Sunday 26 April 2015

Remembering Sid

Today marks 39 years since the death of comedy legend Sidney James. It seems unbelievable to me that almost forty years has passed since that sad day. I wasn't even born when Sid left us, but his presence still feels real and constant.

A lot of that feeling we can put down to how often we still enjoy him on television, radio and of course, on film. His incredible work ethic and output of quality work from the late 1940s right up until 1976 has helped a great deal to keep his memory alive. And rightly so.

Sid was a gifted comic actor. A lot of what he did on screen seemed so effortless and easy but achieving that kind of performance, charisma and comic timing was incredibly hard work. The fact he made it look easy just shows what a tremendously gifted actor he was. 

A lot of people today only know Sid for his nineteen starring roles in the Carry On films. Quite a legacy on its own. He was the linch pin of the series, holding everything together with a reassuring presence, turning in assured, confident performances again and again. He started off as the straight figure of authority for the likes of Williams and Connor to bumble around. He progressed to ladies man, a bit of a chancer always chasing characters played by Joan Sims or Barbara Windsor. Later on he brought in more of his family man image and that suited him well for that's what he was.

I loved all Sid's roles in the Carry Ons but he was at his best when partnered on screen with my comedy heroines Hattie Jacques and Joan Sims. It felt right and very believable when Sid and Hattie faced marital strife in Carry On Cabby or squabbled over their budgie in Convenience. Sid and Joan had an irresistible chemistry in so many of the films, sharing laughter that went way beyond performance. They are moments for us all to treasure.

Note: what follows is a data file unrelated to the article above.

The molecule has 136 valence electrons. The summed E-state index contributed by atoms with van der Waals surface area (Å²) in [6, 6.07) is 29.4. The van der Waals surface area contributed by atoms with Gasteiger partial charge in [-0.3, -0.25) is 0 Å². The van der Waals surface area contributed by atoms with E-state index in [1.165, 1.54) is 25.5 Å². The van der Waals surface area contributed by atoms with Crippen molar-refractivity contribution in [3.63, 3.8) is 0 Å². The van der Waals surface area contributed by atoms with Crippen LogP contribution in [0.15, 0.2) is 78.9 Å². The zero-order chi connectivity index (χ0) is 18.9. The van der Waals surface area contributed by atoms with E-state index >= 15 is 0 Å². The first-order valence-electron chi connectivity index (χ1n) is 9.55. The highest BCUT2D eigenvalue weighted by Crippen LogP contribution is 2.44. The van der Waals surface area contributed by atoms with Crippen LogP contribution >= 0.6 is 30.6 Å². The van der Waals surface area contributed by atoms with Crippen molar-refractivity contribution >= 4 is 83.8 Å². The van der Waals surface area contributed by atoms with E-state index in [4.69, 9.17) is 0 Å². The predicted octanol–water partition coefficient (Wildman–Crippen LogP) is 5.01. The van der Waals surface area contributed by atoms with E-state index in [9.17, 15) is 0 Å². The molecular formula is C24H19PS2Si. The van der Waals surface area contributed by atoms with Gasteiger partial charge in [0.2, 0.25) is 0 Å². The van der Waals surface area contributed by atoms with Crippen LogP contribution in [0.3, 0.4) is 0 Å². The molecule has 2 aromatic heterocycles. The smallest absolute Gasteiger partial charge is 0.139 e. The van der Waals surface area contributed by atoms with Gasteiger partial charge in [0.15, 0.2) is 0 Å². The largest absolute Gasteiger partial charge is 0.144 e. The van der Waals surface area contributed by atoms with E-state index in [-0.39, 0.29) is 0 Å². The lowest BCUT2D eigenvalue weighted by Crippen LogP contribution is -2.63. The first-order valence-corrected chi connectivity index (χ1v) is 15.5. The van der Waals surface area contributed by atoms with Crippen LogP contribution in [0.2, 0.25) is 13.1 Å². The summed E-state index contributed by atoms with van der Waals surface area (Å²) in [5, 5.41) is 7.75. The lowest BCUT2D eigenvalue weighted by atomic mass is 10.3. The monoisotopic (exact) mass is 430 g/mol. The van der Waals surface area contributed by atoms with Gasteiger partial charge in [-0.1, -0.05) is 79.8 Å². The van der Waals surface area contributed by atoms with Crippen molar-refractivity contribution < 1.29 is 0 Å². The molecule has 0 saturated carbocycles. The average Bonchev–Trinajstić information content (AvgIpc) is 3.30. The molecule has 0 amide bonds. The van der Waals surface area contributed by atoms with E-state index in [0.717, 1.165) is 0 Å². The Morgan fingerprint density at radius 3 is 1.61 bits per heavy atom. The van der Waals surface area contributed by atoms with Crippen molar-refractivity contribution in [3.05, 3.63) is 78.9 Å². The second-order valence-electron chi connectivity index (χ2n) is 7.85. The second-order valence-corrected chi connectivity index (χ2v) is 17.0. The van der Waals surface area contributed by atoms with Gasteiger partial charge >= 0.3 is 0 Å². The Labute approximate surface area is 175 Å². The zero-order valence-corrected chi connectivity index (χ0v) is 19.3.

Away from the Carry Ons, Sid starred in countless other brilliant British films from Ealing classics to knock about farces in the early 60s. He popped up in cameo roles up to ten times a year in his prime, quickly becoming an indispensable presence. He found great fame in radio and then television, as part of Tony Hancock's gang of comedy greats. He appeared in many television shows, nearly always as the star of the piece. 

From Citizen James with Liz Fraser and Taxi opposite Bill Owen and Ray Brooks to later successes in George and The Dragon with the formidable Peggy Mount, Two in Clover with Victor Spinetti and finally, Bless This House with the wonderful Diana Coupland. Sid was a constant draw on the small screen for decades. 

I don't want to dwell on the sad end to Sid's life. It, like so many other aspects of the Carry On actors' lives, has been raked over again and again. I want to remember all the happiness and joy he brought to us during his lifetime and has continued to do ever since. That cheeky expression, the twinkle in his eyes, his crinkly, unmistakable face and that laugh! The best laugh in the comedy world! 

So I'll be raising a glass to Sid tonight. A truly great comedy star, still shining bright. 

You can follow me on Twitter @CarryOnJoan and also Facebook

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